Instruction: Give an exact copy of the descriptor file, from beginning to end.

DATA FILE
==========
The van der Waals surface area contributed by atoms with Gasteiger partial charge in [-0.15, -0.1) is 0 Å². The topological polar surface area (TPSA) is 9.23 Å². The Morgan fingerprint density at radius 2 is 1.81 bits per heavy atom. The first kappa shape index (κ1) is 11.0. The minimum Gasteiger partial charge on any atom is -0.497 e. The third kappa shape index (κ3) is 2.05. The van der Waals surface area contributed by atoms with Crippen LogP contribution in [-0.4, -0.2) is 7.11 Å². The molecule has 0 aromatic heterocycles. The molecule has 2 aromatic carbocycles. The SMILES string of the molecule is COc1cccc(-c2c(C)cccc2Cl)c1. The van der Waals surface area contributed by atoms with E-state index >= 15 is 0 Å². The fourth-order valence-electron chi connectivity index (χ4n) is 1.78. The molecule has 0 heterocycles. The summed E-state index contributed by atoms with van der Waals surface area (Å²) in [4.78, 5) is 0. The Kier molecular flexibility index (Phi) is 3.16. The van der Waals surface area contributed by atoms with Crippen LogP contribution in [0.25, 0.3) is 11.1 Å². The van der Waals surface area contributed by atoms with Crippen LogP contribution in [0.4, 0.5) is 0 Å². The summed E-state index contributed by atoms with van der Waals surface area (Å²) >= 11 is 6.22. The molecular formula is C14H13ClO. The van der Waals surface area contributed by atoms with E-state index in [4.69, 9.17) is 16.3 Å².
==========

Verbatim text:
The van der Waals surface area contributed by atoms with Gasteiger partial charge in [-0.15, -0.1) is 0 Å². The topological polar surface area (TPSA) is 9.23 Å². The Morgan fingerprint density at radius 2 is 1.81 bits per heavy atom. The first kappa shape index (κ1) is 11.0. The minimum Gasteiger partial charge on any atom is -0.497 e. The third kappa shape index (κ3) is 2.05. The van der Waals surface area contributed by atoms with Crippen LogP contribution in [-0.4, -0.2) is 7.11 Å². The molecule has 0 aromatic heterocycles. The molecule has 2 aromatic carbocycles. The SMILES string of the molecule is COc1cccc(-c2c(C)cccc2Cl)c1. The van der Waals surface area contributed by atoms with E-state index >= 15 is 0 Å². The fourth-order valence-electron chi connectivity index (χ4n) is 1.78. The molecule has 0 heterocycles. The summed E-state index contributed by atoms with van der Waals surface area (Å²) in [4.78, 5) is 0. The Kier molecular flexibility index (Phi) is 3.16. The van der Waals surface area contributed by atoms with Crippen LogP contribution in [0.25, 0.3) is 11.1 Å². The van der Waals surface area contributed by atoms with Crippen LogP contribution in [0.4, 0.5) is 0 Å². The summed E-state index contributed by atoms with van der Waals surface area (Å²) >= 11 is 6.22. The molecular formula is C14H13ClO. The van der Waals surface area contributed by atoms with E-state index in [4.69, 9.17) is 16.3 Å².